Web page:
second, less well-known, type of Low-Income Housing Tax Credit is the 4
percent credit. The 4 percent tax credit is worth a little less than half as
much as the 9 percent credit. (The 4 percent and 9 percent figures
refer to the approximate percentage of the eligible project costs that
investors may claim on federal tax returns for a 10-year period.)
Nevertheless, the equity raised through the 4 percent credit can still be
quite substantial. Also there is an important advantage to the 4 percent credit as it is a renewable resource that is not subject to the same annual
allocation caps that apply to the 9 percent credit. There are not enough of the 9 percent credits to go around so they are only assigned for a single year and then reevaluated. A 4 percent credit on the other hand continues for the life of the project.
Any project that is financed through tax-exempt private-activity bonds, serves families with incomes below 60 percent of the area median income and meets other eligibility criteria automatically qualifies automatically for the 4 percent LIHTC. This means that states that succeed in generating additional projects that qualify for the 4 percent LIHTC can increase the overall amount of federal funding they receive each year for affordable homes.
What problems does this policy solve?
In general, both the 4 percent and the 9 percent LIHTC are designed to cover the gap between the costs of developing affordable rental homes and the amount of financing that may be raised based on the rents that moderate-income families can afford. Although the exact amounts vary substantially by project and market conditions, a good rule of thumb is that the 9 percent credit covers about half of a project's cost, while the 4 percent credit covers about one-quarter. By increasing their use of the 4 percent credit, states can overcome the limited availability of 9 percent credits.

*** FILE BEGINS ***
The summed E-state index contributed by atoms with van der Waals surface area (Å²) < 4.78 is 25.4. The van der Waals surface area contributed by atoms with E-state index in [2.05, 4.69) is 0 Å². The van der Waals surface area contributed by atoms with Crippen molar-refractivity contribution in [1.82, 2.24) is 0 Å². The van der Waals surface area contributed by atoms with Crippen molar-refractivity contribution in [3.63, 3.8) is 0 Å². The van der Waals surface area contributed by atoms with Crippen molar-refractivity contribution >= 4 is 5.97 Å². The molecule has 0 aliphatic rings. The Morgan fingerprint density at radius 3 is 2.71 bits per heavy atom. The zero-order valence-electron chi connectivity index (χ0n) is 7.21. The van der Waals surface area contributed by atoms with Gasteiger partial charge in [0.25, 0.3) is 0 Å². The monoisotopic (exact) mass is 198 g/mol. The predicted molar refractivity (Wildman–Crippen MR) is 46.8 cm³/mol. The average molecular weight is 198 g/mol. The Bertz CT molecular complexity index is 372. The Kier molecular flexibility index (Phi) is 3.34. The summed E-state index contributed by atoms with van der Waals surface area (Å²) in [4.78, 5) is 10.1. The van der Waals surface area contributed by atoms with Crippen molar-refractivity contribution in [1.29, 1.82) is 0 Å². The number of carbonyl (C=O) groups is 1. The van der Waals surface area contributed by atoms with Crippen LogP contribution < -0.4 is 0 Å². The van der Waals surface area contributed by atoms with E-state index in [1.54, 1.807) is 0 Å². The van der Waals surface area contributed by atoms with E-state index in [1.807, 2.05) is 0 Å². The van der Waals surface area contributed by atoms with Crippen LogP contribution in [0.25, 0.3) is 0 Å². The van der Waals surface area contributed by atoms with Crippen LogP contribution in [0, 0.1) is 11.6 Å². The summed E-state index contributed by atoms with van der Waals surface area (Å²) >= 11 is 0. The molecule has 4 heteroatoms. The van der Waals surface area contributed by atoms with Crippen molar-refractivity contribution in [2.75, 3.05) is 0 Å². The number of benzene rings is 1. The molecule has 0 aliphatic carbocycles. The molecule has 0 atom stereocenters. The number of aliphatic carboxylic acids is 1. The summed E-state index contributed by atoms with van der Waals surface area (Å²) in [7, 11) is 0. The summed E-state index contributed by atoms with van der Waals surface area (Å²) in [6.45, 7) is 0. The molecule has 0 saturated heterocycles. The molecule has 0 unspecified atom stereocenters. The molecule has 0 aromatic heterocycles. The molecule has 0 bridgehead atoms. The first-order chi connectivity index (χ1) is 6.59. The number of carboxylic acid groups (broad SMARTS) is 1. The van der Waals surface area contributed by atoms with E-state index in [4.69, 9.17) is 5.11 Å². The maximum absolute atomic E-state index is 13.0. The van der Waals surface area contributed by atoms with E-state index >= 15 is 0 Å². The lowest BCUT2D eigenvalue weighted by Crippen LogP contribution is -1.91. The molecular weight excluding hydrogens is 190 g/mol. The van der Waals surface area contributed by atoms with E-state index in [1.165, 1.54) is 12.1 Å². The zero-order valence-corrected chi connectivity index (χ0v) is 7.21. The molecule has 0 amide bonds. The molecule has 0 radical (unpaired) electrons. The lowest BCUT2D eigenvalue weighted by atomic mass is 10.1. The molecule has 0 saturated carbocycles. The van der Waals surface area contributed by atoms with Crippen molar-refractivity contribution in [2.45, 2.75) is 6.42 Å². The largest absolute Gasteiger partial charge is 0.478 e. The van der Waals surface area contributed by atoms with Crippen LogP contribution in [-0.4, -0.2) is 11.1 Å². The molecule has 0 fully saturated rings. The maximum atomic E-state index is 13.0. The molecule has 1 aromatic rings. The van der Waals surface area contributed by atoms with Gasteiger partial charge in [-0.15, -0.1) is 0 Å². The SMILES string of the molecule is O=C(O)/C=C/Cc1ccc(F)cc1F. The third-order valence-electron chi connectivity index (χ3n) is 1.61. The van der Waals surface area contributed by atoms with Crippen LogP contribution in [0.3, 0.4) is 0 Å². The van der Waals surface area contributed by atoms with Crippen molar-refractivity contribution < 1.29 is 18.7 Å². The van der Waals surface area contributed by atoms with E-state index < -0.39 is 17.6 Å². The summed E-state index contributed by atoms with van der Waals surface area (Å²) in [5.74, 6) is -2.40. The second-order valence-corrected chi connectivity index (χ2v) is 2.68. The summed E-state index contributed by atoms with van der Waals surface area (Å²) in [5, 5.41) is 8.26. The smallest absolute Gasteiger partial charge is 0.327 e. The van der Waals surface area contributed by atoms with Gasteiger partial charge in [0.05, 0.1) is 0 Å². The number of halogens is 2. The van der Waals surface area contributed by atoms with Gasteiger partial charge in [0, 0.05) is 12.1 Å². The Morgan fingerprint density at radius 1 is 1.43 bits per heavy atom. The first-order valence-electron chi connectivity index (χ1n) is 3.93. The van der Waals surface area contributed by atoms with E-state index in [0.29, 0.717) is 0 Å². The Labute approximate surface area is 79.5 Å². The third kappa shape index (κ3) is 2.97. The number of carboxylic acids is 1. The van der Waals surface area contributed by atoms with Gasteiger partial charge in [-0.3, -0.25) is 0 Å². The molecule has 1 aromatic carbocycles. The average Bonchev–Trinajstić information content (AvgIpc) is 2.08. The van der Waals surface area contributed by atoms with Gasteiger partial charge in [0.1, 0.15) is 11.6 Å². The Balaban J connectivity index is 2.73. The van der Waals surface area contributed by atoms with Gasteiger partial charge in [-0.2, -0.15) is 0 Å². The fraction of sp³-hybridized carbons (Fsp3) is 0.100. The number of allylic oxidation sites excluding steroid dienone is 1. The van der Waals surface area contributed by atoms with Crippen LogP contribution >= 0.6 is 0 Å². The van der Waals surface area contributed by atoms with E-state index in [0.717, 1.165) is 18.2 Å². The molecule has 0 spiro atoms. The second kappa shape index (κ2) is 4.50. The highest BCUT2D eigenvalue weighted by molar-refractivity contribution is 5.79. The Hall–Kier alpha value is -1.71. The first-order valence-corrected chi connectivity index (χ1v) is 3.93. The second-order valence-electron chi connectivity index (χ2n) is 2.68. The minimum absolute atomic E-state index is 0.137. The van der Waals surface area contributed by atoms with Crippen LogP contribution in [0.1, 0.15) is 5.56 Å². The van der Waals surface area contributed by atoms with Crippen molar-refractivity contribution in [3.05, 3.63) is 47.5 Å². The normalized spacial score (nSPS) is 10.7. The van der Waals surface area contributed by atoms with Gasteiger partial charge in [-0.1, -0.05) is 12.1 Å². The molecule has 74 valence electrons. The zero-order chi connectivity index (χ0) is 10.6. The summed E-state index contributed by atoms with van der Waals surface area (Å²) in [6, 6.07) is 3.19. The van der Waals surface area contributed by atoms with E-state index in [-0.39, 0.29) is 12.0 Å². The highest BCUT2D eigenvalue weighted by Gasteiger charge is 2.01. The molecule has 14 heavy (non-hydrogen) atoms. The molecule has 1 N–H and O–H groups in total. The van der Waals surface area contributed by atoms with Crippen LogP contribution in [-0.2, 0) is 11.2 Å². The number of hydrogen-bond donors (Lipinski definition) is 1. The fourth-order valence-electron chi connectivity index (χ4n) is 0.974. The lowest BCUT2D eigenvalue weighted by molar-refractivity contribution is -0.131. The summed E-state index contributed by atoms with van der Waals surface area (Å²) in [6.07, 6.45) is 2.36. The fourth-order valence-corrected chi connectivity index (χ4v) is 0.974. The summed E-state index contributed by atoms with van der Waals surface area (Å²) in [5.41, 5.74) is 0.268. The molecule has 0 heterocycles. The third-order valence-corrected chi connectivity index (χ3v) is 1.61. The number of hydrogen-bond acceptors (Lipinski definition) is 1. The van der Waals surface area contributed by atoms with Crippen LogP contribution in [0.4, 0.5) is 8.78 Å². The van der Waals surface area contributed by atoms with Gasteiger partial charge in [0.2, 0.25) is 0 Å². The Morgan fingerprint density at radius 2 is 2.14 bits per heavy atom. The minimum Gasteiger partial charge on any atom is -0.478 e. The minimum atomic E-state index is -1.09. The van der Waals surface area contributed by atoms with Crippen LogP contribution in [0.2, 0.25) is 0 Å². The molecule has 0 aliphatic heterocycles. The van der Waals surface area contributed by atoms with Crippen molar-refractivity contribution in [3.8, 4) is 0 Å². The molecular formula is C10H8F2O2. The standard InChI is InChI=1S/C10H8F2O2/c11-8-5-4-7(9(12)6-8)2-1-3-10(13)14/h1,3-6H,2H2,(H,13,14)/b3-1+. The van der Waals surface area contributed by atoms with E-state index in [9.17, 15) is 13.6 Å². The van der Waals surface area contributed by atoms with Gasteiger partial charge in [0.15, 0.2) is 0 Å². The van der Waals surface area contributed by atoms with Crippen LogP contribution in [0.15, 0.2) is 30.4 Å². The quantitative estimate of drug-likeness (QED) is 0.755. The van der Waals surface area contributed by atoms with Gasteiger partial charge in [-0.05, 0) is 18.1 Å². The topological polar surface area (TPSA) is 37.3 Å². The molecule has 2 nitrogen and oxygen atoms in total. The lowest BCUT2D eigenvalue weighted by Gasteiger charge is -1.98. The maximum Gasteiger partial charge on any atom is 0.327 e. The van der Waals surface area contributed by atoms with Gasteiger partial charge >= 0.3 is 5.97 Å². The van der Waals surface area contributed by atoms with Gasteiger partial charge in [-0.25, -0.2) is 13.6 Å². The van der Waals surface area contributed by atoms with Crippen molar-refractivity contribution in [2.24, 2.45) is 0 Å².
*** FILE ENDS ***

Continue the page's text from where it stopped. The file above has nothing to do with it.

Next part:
Where is this policy most applicable?
Because 4 percent tax credits generate less capital than 9 percent credits, they are often used for rehabilitation of older rental homes (whether or not they are subsidized) and the preservation of subsidized rental developments which tend to be less capital intensive than new construction. Accordingly, areas where the affordable multifamily rental stock is aging may find 4 percent tax credits particularly useful.
4 percent tax credits can also be used for new construction, particularly if a state or locality is willing to commit matching funds to make the project work. By matching 4 percent credits with available federal funds, or with state and local matching funds, 4 percent credits can be used in almost any market. Thus the projects gain the benefit of the 4 percent credit with a consequent reduction in costs to the state and local government.
|Solutions in Action|
West Ridge Market in Minnetonka represents a mix of housing styles and prices with linkages to jobs, transportation, services, and recreation within a compact, mixed-use neighborhood.
The 418 new housing units provide a mix of rents and prices, serving those from very low to higher incomes. In addition, 256,000 square feet of commercial space provides jobs and shopping.
An example of successful suburban redevelopment, West Ridge Market covers 53 acres and includes preserved wetlands and woods with connecting pedestrian trails and an adjacent 15-acre city park. The West Ridge Market project developed in 1996-1997 received $250,000 in low income housing tax credits.
Four of the project’s housing developments including Boulevard Gardens, West Ridge Senior Housing, The Gables of West Ridge Market, and Crown Ridge Apartments are assured to remain affordable for the next 30 years, which maximizes the potential of the low income housing tax credits.
Click here for a Google Streetview of the West Ridge Market development.
|Click here to leave the Minnesota Toolbox and learn more about the Low Income Housing Tax Credit on the national version of HousingPolicy.org|
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